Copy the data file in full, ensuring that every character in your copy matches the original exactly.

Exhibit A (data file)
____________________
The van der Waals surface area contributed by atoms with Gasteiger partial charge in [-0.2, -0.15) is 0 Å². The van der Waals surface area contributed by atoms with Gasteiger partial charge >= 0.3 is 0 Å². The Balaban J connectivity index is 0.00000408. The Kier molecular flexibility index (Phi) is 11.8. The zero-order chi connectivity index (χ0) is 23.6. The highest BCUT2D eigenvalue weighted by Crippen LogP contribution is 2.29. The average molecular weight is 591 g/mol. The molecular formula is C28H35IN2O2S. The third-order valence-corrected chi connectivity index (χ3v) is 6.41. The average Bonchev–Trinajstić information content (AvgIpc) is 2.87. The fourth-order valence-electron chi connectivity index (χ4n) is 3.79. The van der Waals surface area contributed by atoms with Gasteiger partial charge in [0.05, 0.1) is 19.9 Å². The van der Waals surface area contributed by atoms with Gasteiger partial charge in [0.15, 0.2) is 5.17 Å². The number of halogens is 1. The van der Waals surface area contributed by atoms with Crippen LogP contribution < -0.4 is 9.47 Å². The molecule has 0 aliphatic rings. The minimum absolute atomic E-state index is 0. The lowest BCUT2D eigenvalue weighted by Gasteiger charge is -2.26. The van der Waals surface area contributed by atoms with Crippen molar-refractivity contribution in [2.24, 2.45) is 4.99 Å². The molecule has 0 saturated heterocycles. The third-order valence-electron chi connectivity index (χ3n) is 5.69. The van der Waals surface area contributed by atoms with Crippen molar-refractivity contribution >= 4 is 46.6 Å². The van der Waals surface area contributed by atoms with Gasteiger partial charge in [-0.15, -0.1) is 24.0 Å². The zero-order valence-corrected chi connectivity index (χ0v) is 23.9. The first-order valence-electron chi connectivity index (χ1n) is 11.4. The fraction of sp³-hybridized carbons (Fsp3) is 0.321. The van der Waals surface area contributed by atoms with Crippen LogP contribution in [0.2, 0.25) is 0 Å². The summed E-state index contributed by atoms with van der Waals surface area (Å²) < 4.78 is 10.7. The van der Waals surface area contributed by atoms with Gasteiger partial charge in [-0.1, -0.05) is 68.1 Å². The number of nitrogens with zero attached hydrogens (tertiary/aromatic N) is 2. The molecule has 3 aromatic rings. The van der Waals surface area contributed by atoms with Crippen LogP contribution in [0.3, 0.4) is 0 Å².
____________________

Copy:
The van der Waals surface area contributed by atoms with Gasteiger partial charge in [-0.2, -0.15) is 0 Å². The van der Waals surface area contributed by atoms with Gasteiger partial charge >= 0.3 is 0 Å². The Balaban J connectivity index is 0.00000408. The Kier molecular flexibility index (Phi) is 11.8. The zero-order chi connectivity index (χ0) is 23.6. The highest BCUT2D eigenvalue weighted by Crippen LogP contribution is 2.29. The average molecular weight is 591 g/mol. The molecular formula is C28H35IN2O2S. The third-order valence-corrected chi connectivity index (χ3v) is 6.41. The average Bonchev–Trinajstić information content (AvgIpc) is 2.87. The fourth-order valence-electron chi connectivity index (χ4n) is 3.79. The van der Waals surface area contributed by atoms with Gasteiger partial charge in [0.05, 0.1) is 19.9 Å². The van der Waals surface area contributed by atoms with Gasteiger partial charge in [0.15, 0.2) is 5.17 Å². The number of halogens is 1. The van der Waals surface area contributed by atoms with Crippen LogP contribution < -0.4 is 9.47 Å². The molecule has 0 aliphatic rings. The minimum absolute atomic E-state index is 0. The lowest BCUT2D eigenvalue weighted by Gasteiger charge is -2.26. The van der Waals surface area contributed by atoms with Crippen molar-refractivity contribution in [2.24, 2.45) is 4.99 Å². The molecule has 0 saturated heterocycles. The third-order valence-electron chi connectivity index (χ3n) is 5.69. The van der Waals surface area contributed by atoms with Crippen molar-refractivity contribution >= 4 is 46.6 Å². The van der Waals surface area contributed by atoms with Gasteiger partial charge in [-0.15, -0.1) is 24.0 Å². The zero-order valence-corrected chi connectivity index (χ0v) is 23.9. The first-order valence-electron chi connectivity index (χ1n) is 11.4. The fraction of sp³-hybridized carbons (Fsp3) is 0.321. The van der Waals surface area contributed by atoms with Crippen LogP contribution in [0.2, 0.25) is 0 Å². The summed E-state index contributed by atoms with van der Waals surface area (Å²) < 4.78 is 10.7. The van der Waals surface area contributed by atoms with Gasteiger partial charge in [-0.1, -0.05) is 68.1 Å². The number of nitrogens with zero attached hydrogens (tertiary/aromatic N) is 2. The molecule has 3 aromatic rings. The van der Waals surface area contributed by atoms with Crippen LogP contribution in [0.3, 0.4) is 0 Å².